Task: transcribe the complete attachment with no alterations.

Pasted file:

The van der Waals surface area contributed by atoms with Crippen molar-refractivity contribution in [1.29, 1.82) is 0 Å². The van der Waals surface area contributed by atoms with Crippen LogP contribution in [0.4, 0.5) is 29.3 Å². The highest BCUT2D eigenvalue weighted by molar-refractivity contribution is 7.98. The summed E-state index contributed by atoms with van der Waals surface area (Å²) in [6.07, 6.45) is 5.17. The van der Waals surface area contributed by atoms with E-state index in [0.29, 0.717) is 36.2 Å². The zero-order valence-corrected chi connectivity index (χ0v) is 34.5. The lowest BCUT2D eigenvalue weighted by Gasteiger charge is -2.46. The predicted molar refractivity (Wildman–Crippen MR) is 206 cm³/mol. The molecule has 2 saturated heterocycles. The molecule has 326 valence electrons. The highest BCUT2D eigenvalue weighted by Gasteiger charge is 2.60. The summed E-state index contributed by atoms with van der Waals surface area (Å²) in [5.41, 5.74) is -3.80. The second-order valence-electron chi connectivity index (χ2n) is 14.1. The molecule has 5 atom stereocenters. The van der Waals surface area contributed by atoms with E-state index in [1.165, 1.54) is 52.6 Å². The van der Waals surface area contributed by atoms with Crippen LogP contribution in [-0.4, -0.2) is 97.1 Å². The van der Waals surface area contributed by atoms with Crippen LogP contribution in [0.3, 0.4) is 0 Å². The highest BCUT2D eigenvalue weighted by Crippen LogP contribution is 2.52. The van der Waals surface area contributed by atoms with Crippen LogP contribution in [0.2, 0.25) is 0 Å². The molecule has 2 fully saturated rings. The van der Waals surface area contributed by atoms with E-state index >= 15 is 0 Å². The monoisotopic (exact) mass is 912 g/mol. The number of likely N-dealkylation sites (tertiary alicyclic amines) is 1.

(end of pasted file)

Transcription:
The van der Waals surface area contributed by atoms with Crippen molar-refractivity contribution in [1.29, 1.82) is 0 Å². The van der Waals surface area contributed by atoms with Crippen LogP contribution in [0.4, 0.5) is 29.3 Å². The highest BCUT2D eigenvalue weighted by molar-refractivity contribution is 7.98. The summed E-state index contributed by atoms with van der Waals surface area (Å²) in [6.07, 6.45) is 5.17. The van der Waals surface area contributed by atoms with E-state index in [0.29, 0.717) is 36.2 Å². The zero-order valence-corrected chi connectivity index (χ0v) is 34.5. The lowest BCUT2D eigenvalue weighted by Gasteiger charge is -2.46. The predicted molar refractivity (Wildman–Crippen MR) is 206 cm³/mol. The molecule has 2 saturated heterocycles. The molecule has 326 valence electrons. The highest BCUT2D eigenvalue weighted by Gasteiger charge is 2.60. The summed E-state index contributed by atoms with van der Waals surface area (Å²) in [5.41, 5.74) is -3.80. The second-order valence-electron chi connectivity index (χ2n) is 14.1. The molecule has 5 atom stereocenters. The van der Waals surface area contributed by atoms with E-state index in [1.165, 1.54) is 52.6 Å². The van der Waals surface area contributed by atoms with Crippen LogP contribution in [-0.4, -0.2) is 97.1 Å². The van der Waals surface area contributed by atoms with Crippen LogP contribution in [0.3, 0.4) is 0 Å². The highest BCUT2D eigenvalue weighted by Crippen LogP contribution is 2.52. The van der Waals surface area contributed by atoms with Crippen LogP contribution in [0.2, 0.25) is 0 Å². The molecule has 2 fully saturated rings. The van der Waals surface area contributed by atoms with E-state index >= 15 is 0 Å². The monoisotopic (exact) mass is 912 g/mol. The number of likely N-dealkylation sites (tertiary alicyclic amines) is 1.